Another standout performance that is likely to be overlooked by the Academy belongs to Anya Taylor-Joy as Casey Cooke. Taylor-Joy makes Casey feel like a real teenager who has endured pain and suffering, with a heartbreaking end reveal that makes the audience understand the reason why Casey is shut off from the other girls in her high school.
Released: March 3rd
Most Likely to Be Nominated For: Best Actor, Best Picture, Best Cinematography
Could Also Get: Best Supporting Actor, Best Supporting Actress, Best Adapted Screenplay, Best Director
For those suffering from superhero fatigue, Logan is the most likely film to fix that. Director James Mangold adapted the Old Man Logan comic to astounding effects, creating the Unforgiven of the superhero genre. It is a film that tackles legacy, religion and mythology all while being one of the bloodiest and most entertaining films to hit screens this year. The most likely nomination is a Best Actor nod for Hugh Jackman who has dedicated the last 17 years of his life to the character of Wolverine. Channeling his best Clint Eastwood impression once again, Jackman’s performance is equal parts charismatic and heartbreaking as we watch a once great superhero clinging to life through pain meds and a drinking problem. For his final performance, Jackman made sure to leave it all on the screen.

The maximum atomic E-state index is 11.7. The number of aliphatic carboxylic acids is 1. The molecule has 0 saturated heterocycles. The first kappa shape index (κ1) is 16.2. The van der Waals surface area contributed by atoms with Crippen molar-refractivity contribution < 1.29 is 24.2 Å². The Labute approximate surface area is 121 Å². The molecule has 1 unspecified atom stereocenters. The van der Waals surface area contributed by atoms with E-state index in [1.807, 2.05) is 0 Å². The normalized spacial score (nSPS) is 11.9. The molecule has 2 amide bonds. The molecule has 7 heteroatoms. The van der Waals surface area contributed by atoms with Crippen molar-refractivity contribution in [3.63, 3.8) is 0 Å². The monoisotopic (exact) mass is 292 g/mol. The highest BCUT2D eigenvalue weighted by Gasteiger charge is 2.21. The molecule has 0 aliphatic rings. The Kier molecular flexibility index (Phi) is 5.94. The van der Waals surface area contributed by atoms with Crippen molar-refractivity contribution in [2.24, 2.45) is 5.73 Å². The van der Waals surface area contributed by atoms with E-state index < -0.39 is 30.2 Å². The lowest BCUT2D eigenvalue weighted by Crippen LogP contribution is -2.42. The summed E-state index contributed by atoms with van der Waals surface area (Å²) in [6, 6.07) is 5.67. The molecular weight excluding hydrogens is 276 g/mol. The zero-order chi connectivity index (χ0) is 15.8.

In addition to Jackman, Sir Patrick Stewart finishes his nearly two-decade tenure as Charles Xavier by putting a twist on the optimistic persona of Professor X by offering a wearied and dementia ridden Charles who is still trying to convince Logan that there is more to life than yourself. Newcomer, Dafne Keen is also deserving of awards recognition for her nearly wordless performance as X-23. Keen was a breakout as X-23 and played wonderfully off Jackman as a more optimistic and foul-mouthed version of Logan.
Superhero movies have an uphill battle in the Best Picture race, even when they are as phenomenal as The Dark Knight. However, there is a real chance that Logan could secure a nomination for its dark, gritty and realistic approach to a beloved comic book character. Mangold crafted a singular film that uses the X-Men films that came before it as a vessel of history on which to map Logan’s long and arduous journey. The film never gets bogged down in world building because it is not interested in setting up future instalments.
5. Wonder Woman
Released: June 2nd